Tuesday, March 10, 2015

Interview with Tony Richards.

Full Name:
Anthony Richards

Do you have a nickname or what do your friends call you?

London, England.

Current hometown:
London, England. Not in the same district that I was born, though. It’s a big place.

Favorite city and why?
Like most English people, I love Manhattan. I can fully see why L. Frank Baum based the Emerald City on that place, it has an electrical magic. And Paris still has its charms. I’ve been to Hong Kong twice and adore it … people tend to think of it in terms of tall skyscrapers and crowds, but that’s just the Central district of the city; there is huge diversity, much older areas, markets and parks and antiquities and very tranquil places. And Kuala Lumpur, Malaysia, is a fantastic city too, a huge mixture of old and new and a melting pot for the world’s major cultures, and with very kind and friendly people. Truth is – as you’ve probably guessed by now – I have a lot of favorite cities.

Birthday / Age:
59 this summer … Jesus H.!!!

How would you describe yourself physically?
Slim and handsome.

How would someone else describe you physically?
Thin and aging.

The first thing people notice about you is…
I usually have a cigarette on the go.

Religion, if any?
I’m a born atheist. I never believed in any of that stuff even when I was a little kid.

Are you superstitious? Any phobias?
Everyone is superstitious on some deep level – ‘There are no atheists in foxholes.’
Phobias? I have lots. Heights. Tight spaces. Unfamiliar dogs. Maybe that is why I write a lot of horror.

Do you smoke/drink? If so, what? Any bad habits?
Yes and yes, wine mostly for the latter. And black coffee, lots. And sugar. And stopping up very late at night streaming movies. No drugs, though. If I did those as well, I’d be done for.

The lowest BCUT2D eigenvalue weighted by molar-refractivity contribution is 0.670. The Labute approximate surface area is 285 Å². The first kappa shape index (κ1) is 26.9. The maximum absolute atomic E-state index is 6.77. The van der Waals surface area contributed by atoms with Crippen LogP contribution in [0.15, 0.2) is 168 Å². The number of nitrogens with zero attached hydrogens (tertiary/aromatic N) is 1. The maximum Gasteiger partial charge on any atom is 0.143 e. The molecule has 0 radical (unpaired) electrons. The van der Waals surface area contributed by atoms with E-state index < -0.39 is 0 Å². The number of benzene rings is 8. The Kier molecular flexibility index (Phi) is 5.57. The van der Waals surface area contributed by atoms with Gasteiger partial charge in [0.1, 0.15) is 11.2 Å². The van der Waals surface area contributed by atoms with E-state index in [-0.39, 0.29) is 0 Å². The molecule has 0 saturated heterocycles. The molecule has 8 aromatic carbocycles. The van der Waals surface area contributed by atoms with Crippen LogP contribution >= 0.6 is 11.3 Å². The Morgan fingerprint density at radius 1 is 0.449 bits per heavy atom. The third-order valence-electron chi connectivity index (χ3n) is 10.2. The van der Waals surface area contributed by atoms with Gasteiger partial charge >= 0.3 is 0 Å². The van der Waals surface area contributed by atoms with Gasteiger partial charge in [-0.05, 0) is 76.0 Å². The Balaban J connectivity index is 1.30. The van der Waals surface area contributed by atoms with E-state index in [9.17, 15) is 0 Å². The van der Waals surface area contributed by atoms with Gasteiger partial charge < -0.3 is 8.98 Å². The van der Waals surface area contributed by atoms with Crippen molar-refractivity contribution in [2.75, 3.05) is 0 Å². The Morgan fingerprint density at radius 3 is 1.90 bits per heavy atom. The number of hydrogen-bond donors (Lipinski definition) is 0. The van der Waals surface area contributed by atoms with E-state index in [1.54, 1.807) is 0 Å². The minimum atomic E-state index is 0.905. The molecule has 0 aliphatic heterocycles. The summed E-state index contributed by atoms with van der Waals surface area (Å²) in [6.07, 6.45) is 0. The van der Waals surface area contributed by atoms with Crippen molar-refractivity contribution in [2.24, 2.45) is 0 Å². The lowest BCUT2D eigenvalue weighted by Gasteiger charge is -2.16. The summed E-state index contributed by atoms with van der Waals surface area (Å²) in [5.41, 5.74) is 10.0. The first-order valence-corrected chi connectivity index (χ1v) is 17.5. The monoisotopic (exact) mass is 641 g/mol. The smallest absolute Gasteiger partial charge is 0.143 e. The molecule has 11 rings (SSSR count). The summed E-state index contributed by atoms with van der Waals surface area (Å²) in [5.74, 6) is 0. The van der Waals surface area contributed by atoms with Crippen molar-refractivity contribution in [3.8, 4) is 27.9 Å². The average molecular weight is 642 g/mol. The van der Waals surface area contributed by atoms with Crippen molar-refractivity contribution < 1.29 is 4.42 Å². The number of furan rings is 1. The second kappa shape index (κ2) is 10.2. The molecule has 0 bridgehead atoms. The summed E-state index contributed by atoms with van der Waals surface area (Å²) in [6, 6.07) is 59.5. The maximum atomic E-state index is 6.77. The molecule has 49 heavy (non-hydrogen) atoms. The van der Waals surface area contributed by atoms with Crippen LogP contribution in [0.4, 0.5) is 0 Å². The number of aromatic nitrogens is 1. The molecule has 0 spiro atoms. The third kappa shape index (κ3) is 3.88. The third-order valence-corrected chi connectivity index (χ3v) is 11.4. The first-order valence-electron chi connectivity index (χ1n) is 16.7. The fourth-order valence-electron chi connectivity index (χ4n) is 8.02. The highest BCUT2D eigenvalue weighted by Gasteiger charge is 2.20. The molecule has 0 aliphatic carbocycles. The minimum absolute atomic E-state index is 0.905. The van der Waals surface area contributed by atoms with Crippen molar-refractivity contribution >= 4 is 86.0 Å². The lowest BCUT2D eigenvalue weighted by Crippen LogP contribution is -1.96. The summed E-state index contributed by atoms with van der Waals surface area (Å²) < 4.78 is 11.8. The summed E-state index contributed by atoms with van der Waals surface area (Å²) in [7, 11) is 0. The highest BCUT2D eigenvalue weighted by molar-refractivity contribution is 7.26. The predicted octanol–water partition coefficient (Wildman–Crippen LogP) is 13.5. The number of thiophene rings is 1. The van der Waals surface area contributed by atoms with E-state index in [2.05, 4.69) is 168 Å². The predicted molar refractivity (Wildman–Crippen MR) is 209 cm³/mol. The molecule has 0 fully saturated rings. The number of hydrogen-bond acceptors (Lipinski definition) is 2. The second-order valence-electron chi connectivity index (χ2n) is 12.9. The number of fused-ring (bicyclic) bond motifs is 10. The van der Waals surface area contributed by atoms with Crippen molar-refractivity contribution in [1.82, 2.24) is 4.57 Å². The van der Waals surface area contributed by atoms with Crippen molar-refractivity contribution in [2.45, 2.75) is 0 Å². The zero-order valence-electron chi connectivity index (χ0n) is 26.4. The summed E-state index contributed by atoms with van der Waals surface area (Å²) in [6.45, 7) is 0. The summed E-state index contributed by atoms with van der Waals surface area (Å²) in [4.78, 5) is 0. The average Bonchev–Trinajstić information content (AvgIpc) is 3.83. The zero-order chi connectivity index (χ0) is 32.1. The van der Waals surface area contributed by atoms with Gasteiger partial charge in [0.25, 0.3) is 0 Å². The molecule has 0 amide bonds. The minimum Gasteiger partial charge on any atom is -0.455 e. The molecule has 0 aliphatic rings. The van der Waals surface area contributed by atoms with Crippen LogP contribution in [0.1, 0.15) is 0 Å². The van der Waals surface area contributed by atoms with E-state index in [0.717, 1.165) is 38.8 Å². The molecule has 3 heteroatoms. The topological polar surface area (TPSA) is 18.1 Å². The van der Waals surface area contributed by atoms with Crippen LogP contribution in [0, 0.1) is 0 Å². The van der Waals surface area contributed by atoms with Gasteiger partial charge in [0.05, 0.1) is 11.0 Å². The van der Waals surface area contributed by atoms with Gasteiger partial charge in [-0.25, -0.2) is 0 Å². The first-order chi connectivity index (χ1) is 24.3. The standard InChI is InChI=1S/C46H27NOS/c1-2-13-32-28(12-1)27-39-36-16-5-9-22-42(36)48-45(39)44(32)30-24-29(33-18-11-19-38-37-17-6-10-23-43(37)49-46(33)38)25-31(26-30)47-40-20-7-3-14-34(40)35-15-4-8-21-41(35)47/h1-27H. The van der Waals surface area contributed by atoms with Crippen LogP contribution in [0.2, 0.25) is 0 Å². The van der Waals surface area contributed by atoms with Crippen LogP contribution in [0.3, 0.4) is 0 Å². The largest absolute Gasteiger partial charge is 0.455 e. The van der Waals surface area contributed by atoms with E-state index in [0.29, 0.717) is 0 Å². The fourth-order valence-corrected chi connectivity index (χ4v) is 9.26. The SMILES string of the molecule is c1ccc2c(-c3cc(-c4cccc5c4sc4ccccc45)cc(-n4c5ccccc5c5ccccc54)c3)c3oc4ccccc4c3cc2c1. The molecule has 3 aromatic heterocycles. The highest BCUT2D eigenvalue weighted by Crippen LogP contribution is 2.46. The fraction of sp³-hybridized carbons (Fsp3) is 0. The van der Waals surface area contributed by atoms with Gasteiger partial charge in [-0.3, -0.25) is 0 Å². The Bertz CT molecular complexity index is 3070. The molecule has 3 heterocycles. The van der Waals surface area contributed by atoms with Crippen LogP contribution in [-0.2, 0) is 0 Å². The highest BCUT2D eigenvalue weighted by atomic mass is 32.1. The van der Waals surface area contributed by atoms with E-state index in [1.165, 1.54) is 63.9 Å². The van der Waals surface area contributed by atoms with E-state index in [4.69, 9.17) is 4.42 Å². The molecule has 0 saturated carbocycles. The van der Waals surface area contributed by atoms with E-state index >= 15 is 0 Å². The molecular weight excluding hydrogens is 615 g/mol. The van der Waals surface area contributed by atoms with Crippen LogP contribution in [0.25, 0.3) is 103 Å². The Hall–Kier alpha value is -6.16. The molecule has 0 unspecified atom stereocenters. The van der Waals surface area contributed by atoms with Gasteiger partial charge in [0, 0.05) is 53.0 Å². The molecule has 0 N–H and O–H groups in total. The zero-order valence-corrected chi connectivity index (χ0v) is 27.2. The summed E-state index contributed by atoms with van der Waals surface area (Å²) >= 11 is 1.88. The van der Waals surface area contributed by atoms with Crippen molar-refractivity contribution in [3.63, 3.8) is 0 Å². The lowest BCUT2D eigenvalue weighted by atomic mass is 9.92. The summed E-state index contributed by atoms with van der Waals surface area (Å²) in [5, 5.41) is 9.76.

Current occupation / Dream job:
My current occupation is as a full-time freelance writer and – difficult though it can be sometimes – it is my dream job.

What do you like to do when you’re not at work?
I love to fish, but rarely get the chance to do it these days. Movies. Reading. Cooking. Seeing friends. You know, the usual.

What is your zombie outbreak survival plan?
Splash gray paint on myself, shamble around making moaning noises, and hope they take me for one of their own. It would get pretty tedious after a while though. I wouldn’t have much of a brain left to eat.

Weapon of choice:
My biting wit.

Do you have any special skills?
Apart from writing and cooking, I’m pretty terrible at most everything.

Did you go to college and, if so, what for?
I studied law at college. Why? Other people told me that a law degree would get me into almost any career. Hah! Upon leaving college, I decided to have a go at getting a job in publishing, phoned up an employment agent who specialized in that field, only to have him explode at me. “Do you know how many idiots I get with law degrees who think that’ll get them into publishing?” So I finally ended up with the world’s most boring job, at a law book publishing firm editing – wait for it – legal forms. I stuck with that for 3 excruciating years until my stories finally started selling at a decent rate. Moral of this story … most other people don’t really know what they’re talking about, so take their advice with a hefty pinch of salt.

Any pets?   If so, what are they and what are their names?
None, sadly. The opportunity has come up twice to buy a puppy from a woman with two shih-tzus on our street, and they are so cute that it’s been really tempting. But sadly, I travel a lot, and small effusive dogs and professional writing do not really mix.

What is your favorite animal?